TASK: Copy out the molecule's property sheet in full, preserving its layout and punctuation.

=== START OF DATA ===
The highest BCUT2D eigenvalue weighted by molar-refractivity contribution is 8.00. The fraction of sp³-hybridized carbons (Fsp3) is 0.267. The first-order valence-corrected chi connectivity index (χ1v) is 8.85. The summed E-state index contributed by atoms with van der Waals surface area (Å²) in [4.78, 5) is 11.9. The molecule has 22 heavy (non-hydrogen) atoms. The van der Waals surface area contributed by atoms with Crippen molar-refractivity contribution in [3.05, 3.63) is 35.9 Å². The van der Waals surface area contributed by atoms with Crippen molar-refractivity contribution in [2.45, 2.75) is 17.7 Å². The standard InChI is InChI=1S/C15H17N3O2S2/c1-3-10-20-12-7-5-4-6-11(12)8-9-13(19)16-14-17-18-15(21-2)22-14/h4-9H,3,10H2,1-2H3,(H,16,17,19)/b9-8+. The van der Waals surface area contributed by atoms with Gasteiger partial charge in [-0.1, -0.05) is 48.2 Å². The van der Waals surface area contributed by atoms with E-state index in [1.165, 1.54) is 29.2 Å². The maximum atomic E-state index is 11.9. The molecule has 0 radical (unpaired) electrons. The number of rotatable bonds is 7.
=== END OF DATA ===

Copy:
The highest BCUT2D eigenvalue weighted by molar-refractivity contribution is 8.00. The fraction of sp³-hybridized carbons (Fsp3) is 0.267. The first-order valence-corrected chi connectivity index (χ1v) is 8.85. The summed E-state index contributed by atoms with van der Waals surface area (Å²) in [4.78, 5) is 11.9. The molecule has 22 heavy (non-hydrogen) atoms. The van der Waals surface area contributed by atoms with Crippen molar-refractivity contribution in [3.05, 3.63) is 35.9 Å². The van der Waals surface area contributed by atoms with Crippen molar-refractivity contribution in [2.45, 2.75) is 17.7 Å². The standard InChI is InChI=1S/C15H17N3O2S2/c1-3-10-20-12-7-5-4-6-11(12)8-9-13(19)16-14-17-18-15(21-2)22-14/h4-9H,3,10H2,1-2H3,(H,16,17,19)/b9-8+. The van der Waals surface area contributed by atoms with Gasteiger partial charge in [-0.1, -0.05) is 48.2 Å². The van der Waals surface area contributed by atoms with E-state index in [1.165, 1.54) is 29.2 Å². The maximum atomic E-state index is 11.9. The molecule has 0 radical (unpaired) electrons. The number of rotatable bonds is 7.